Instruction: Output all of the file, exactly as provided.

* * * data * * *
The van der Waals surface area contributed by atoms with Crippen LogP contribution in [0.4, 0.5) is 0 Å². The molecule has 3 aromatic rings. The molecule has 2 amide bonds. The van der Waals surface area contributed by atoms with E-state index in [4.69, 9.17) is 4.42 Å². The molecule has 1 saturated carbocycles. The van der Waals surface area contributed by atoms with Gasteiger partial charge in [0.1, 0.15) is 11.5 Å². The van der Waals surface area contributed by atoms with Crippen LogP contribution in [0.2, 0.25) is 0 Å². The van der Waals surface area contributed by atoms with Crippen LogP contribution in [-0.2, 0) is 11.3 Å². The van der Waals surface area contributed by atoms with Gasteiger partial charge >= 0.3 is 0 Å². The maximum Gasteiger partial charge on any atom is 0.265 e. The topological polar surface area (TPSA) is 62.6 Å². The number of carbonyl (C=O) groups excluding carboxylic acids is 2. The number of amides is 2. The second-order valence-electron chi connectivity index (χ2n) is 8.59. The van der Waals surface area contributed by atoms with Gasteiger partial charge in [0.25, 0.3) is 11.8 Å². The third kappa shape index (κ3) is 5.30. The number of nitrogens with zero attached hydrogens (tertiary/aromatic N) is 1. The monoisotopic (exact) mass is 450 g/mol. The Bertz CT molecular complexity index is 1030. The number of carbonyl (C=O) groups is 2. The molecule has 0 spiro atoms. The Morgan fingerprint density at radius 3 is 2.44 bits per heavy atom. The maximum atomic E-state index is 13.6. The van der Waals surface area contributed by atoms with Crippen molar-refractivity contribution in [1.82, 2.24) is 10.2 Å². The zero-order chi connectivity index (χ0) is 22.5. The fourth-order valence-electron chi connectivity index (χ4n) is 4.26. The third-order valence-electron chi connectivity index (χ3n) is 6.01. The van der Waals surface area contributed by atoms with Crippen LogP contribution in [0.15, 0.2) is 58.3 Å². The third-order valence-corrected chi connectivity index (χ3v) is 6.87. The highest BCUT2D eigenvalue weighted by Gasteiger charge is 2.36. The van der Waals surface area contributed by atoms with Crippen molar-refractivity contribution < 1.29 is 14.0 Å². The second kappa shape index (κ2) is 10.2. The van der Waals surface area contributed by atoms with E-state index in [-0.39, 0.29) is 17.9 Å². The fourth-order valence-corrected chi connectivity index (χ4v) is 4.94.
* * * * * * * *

The van der Waals surface area contributed by atoms with Crippen LogP contribution in [0.4, 0.5) is 0 Å². The molecule has 3 aromatic rings. The molecule has 2 amide bonds. The van der Waals surface area contributed by atoms with E-state index in [4.69, 9.17) is 4.42 Å². The molecule has 1 saturated carbocycles. The van der Waals surface area contributed by atoms with Gasteiger partial charge in [0.1, 0.15) is 11.5 Å². The van der Waals surface area contributed by atoms with Crippen LogP contribution in [0.2, 0.25) is 0 Å². The van der Waals surface area contributed by atoms with Crippen LogP contribution in [-0.2, 0) is 11.3 Å². The van der Waals surface area contributed by atoms with Gasteiger partial charge >= 0.3 is 0 Å². The maximum Gasteiger partial charge on any atom is 0.265 e. The topological polar surface area (TPSA) is 62.6 Å². The number of carbonyl (C=O) groups excluding carboxylic acids is 2. The number of amides is 2. The second-order valence-electron chi connectivity index (χ2n) is 8.59. The van der Waals surface area contributed by atoms with Gasteiger partial charge in [0.25, 0.3) is 11.8 Å². The third kappa shape index (κ3) is 5.30. The number of nitrogens with zero attached hydrogens (tertiary/aromatic N) is 1. The monoisotopic (exact) mass is 450 g/mol. The Bertz CT molecular complexity index is 1030. The number of carbonyl (C=O) groups is 2. The molecule has 0 spiro atoms. The Morgan fingerprint density at radius 3 is 2.44 bits per heavy atom. The maximum atomic E-state index is 13.6. The van der Waals surface area contributed by atoms with Crippen molar-refractivity contribution in [1.82, 2.24) is 10.2 Å². The zero-order chi connectivity index (χ0) is 22.5. The fourth-order valence-electron chi connectivity index (χ4n) is 4.26. The third-order valence-electron chi connectivity index (χ3n) is 6.01. The van der Waals surface area contributed by atoms with Crippen LogP contribution in [0.15, 0.2) is 58.3 Å². The third-order valence-corrected chi connectivity index (χ3v) is 6.87. The highest BCUT2D eigenvalue weighted by Gasteiger charge is 2.36. The van der Waals surface area contributed by atoms with Crippen molar-refractivity contribution < 1.29 is 14.0 Å². The second kappa shape index (κ2) is 10.2. The van der Waals surface area contributed by atoms with E-state index in [-0.39, 0.29) is 17.9 Å². The fourth-order valence-corrected chi connectivity index (χ4v) is 4.94.